This year, Intel led with the announcement of a new virtual reality headset. Called Project Alloy, the headset is different from most because it’s fully untethered. It ditches not only wires, but also controls, for what Intel calls “six degrees of freedom.”
Intel’s able to do so through multiple technologies, but RealSense – its 3D camera – is probably the most important. With RealSense, the Alloy headset can map out its surroundings, allowing it to track its position without external sensors. The cameras can also detect nearby objects, including the user’s hands, so it’s possible to interact with VR directly.
While Alloy is cool, it’s not coming soon. Intel says it won’t be finished until the second half of 2017. Even then, it’s not clear how it’ll be priced, or if it’ll be targeted at consumers. Intel has a tendency to build concept devices that never see consumer production, or are sold only in limited numbers.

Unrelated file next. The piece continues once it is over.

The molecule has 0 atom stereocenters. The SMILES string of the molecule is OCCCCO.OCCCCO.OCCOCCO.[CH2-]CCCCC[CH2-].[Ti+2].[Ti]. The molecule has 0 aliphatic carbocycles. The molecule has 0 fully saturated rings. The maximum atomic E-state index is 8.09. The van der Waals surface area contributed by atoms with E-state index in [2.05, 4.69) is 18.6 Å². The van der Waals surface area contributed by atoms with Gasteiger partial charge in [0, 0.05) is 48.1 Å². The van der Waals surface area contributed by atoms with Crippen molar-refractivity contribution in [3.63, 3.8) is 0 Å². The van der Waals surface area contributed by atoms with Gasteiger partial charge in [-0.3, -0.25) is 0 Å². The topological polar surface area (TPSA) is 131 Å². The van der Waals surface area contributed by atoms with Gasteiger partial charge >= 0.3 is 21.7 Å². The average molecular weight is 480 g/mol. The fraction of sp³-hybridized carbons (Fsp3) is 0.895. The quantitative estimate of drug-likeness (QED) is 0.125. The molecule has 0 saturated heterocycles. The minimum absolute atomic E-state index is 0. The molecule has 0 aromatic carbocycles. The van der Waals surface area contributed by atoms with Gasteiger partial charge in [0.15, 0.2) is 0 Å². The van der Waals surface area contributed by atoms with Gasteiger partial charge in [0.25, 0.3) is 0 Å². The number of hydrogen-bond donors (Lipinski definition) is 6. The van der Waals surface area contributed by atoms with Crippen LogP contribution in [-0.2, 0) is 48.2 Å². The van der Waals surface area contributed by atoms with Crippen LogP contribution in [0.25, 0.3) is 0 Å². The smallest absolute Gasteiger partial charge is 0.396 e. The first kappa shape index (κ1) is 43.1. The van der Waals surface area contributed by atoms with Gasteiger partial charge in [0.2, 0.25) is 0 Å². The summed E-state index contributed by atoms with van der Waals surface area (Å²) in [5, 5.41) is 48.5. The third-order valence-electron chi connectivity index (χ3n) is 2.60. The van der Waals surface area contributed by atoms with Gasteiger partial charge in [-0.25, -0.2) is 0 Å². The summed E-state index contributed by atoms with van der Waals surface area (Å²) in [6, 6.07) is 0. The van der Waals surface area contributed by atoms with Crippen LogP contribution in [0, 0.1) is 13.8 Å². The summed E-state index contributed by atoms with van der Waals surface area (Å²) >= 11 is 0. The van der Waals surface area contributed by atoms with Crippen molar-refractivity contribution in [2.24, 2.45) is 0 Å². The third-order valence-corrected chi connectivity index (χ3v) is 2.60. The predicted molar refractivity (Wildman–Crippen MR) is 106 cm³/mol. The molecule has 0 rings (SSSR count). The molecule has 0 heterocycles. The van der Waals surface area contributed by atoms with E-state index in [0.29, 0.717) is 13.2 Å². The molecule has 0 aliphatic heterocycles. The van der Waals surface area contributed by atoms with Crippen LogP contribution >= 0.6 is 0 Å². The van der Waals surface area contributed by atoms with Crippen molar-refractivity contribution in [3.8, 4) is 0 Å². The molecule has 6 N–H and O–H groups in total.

But that’s okay. Project Alloy isn’t important as a competitor to Rift or Vive. Instead, it’s important because its capabilities show what might be possible on the next generation of those headsets. We’re sure Intel would be happy to sell what’s in Alloy to others.
What does Alloy mean for the Rift and Vive version 2? And how might its underlying technologies turn into standards for the entire VR industry? We’ll talk about that, and more, on this week’s episode of Close to the Metal.
This podcast features Nick Mokey, Brad Bourque and Greg Nibler.
Close to the Metal is a podcast from Digital Trends that focuses on the geekier side of life. It tackles the topics PC enthusiasts argue over in language everyone can understand. Please subscribe, share, and send your questions to email@example.com. We broadcast the show live on YouTube every Wednesday at 1pm EST/10am PST.
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